CEO, Brainz (Bogota)

    PocketGamer.biz: Tell us a little bit about your current project.

    Alejandro Gonzalez: World War Doh is our attempt at creating the quintessential real-time strategy experience on mobile. It pits players against each other in an open map, where they can freely direct their troops in bloody battles, trying to kill the other team's commander.

    We think we have nailed both the controls and the elements that make and RTS an engaging experience, allowing for different layers of strategy and skill.

    We wanted to do a game in the genre that we know best, within the context where we feel the most comfortable. This is why humour is a cornerstone of the experience.

    We looked at a lot of shows and games that had humour as part of their DNA, in hand with absurdity and excess in violence. Think Happy Tree Friends, or the Itchy and Scratchy sketches from The Simpsons.

    From the gameplay standpoint, we wanted players to feel as if they had a pocket version of their favourite RTS.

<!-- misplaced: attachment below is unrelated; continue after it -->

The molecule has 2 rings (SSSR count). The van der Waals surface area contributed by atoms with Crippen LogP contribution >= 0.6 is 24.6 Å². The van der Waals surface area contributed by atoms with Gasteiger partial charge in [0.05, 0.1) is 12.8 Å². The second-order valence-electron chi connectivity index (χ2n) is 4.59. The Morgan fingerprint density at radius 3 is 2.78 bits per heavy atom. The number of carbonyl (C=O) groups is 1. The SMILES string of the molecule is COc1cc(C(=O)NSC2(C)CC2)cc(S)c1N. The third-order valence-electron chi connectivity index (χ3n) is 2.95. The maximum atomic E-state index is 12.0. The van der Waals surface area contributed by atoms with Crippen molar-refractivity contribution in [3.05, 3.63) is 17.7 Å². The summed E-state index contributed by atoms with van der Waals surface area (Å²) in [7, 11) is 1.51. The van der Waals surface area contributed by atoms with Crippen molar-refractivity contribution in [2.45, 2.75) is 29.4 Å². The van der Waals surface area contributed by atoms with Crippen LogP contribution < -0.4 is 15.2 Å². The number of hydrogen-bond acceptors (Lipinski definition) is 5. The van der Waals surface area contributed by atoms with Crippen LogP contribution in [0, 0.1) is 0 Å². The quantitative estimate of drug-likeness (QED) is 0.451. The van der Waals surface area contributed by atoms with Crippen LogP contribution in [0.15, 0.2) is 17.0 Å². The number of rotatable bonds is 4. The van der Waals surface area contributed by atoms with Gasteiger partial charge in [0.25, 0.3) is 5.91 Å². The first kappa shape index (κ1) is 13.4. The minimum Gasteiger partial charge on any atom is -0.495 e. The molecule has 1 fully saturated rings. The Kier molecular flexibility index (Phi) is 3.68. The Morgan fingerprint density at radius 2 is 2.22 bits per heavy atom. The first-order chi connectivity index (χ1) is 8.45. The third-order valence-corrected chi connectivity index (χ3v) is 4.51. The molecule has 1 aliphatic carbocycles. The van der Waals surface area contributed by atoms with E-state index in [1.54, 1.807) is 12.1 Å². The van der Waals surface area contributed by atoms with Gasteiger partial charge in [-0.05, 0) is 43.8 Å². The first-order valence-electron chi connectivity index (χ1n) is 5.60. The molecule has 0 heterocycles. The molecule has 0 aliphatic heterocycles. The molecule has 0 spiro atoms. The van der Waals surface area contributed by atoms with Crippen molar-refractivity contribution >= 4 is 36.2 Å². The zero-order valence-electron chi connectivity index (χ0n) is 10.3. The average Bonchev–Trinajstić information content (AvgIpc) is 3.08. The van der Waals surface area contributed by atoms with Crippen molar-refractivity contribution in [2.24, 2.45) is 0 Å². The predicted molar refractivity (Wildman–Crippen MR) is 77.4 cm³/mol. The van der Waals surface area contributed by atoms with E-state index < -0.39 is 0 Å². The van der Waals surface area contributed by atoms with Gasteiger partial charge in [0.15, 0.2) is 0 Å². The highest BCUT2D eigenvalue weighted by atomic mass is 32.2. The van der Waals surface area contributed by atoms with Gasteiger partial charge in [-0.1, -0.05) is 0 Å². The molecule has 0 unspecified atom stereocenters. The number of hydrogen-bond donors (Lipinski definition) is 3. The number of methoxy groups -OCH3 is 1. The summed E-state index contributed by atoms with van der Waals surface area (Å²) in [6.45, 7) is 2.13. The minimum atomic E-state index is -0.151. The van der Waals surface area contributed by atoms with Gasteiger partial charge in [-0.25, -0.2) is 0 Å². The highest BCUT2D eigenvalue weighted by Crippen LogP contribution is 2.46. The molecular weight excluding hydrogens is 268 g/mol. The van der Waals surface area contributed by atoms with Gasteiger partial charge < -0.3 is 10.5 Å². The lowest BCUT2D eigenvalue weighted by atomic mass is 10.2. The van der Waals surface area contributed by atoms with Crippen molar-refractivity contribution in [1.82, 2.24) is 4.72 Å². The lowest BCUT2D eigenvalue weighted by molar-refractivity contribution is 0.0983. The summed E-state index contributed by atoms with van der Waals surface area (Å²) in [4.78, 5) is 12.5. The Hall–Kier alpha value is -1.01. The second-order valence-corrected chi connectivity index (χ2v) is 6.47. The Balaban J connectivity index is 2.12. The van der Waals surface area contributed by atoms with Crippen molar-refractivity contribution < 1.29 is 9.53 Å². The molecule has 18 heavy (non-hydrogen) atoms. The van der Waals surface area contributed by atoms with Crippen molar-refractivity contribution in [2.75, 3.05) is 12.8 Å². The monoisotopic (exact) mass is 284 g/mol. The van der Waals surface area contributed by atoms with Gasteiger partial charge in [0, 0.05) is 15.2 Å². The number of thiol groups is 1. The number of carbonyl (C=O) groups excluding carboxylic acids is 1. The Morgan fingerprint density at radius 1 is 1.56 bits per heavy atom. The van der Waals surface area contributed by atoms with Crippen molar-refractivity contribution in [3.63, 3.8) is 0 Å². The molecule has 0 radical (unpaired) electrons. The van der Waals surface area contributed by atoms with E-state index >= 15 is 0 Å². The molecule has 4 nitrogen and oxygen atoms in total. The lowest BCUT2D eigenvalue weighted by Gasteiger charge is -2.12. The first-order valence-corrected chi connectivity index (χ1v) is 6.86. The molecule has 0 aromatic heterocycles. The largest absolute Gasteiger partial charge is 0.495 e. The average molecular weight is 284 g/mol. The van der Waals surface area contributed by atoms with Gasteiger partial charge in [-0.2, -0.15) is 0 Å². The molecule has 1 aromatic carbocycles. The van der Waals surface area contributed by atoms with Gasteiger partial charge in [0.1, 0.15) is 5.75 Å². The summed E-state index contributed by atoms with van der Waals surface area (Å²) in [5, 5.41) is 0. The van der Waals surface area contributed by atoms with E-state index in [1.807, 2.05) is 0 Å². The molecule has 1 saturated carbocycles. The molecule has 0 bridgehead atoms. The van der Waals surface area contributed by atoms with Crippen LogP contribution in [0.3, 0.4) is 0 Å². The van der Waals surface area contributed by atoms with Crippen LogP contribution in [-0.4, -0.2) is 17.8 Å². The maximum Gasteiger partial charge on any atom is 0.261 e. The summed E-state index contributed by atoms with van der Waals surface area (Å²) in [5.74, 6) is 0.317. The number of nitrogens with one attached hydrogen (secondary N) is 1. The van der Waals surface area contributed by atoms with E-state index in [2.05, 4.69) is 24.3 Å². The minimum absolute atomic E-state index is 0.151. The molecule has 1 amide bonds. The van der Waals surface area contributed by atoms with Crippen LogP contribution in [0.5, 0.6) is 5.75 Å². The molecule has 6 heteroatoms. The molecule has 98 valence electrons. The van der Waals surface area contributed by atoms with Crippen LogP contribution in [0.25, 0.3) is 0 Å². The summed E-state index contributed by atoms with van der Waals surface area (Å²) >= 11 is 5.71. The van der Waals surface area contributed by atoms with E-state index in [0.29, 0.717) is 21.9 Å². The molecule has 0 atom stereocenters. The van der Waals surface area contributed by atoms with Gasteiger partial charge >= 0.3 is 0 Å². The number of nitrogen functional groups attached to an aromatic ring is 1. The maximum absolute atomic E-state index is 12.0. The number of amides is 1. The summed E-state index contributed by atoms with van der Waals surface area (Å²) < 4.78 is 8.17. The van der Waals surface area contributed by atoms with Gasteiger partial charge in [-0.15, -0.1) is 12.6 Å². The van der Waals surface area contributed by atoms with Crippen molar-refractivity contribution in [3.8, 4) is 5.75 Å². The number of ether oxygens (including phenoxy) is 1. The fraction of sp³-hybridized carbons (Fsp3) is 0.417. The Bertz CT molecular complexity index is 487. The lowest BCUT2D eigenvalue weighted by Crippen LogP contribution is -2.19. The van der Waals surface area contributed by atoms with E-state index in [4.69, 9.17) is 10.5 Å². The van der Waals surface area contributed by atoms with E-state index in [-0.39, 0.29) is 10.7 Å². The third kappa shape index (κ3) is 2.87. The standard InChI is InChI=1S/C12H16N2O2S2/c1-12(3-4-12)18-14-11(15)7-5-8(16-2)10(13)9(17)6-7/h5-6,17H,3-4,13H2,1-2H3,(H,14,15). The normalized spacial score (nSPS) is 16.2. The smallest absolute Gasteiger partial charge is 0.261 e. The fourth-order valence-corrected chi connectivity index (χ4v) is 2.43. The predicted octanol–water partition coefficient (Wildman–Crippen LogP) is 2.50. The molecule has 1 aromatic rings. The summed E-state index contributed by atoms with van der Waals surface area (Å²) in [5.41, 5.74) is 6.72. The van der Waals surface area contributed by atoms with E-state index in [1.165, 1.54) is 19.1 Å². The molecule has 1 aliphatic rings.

Brainz's World War DOH

    Have you got any plans to experiment with VR?

    We are experimenting with new technologies but have decided as a studio to remain focused in the type of game we make and the platform it runs on.

    We have also decided to focus in building a technology framework, Brainztorm, that supports our games. This platform includes the proprietary synchronous multiplayer engine used for World War Doh along key tools required to build and operate online free to play games. These two verticals (our game and our tech) have kept us quite busy.

    Is it hard to fund a game in Colombia right now?

    Game funding is tough anywhere in the world. Especially for new and unproven studios. As studios mature they can access co-production and distribution agreements that in turn can fund their projects (partially or fully).

    New studios in Colombia have some incentives from government through grants that allow small teams to develop and commercialise new projects. Selection criteria and consulting support alongside with funds are becoming key to guide upcoming studios into maximising their potential.

    A growing number of companies have benefited from this head start. A recent grant awarded by the Ministry Of ICT (MinTIC) also had as a goal knowledge transfer between studios with higher experience and smaller studios.

    This collaboration ecosystem is helping studios reduce the gaps between them.

    What do you need next in order to grow?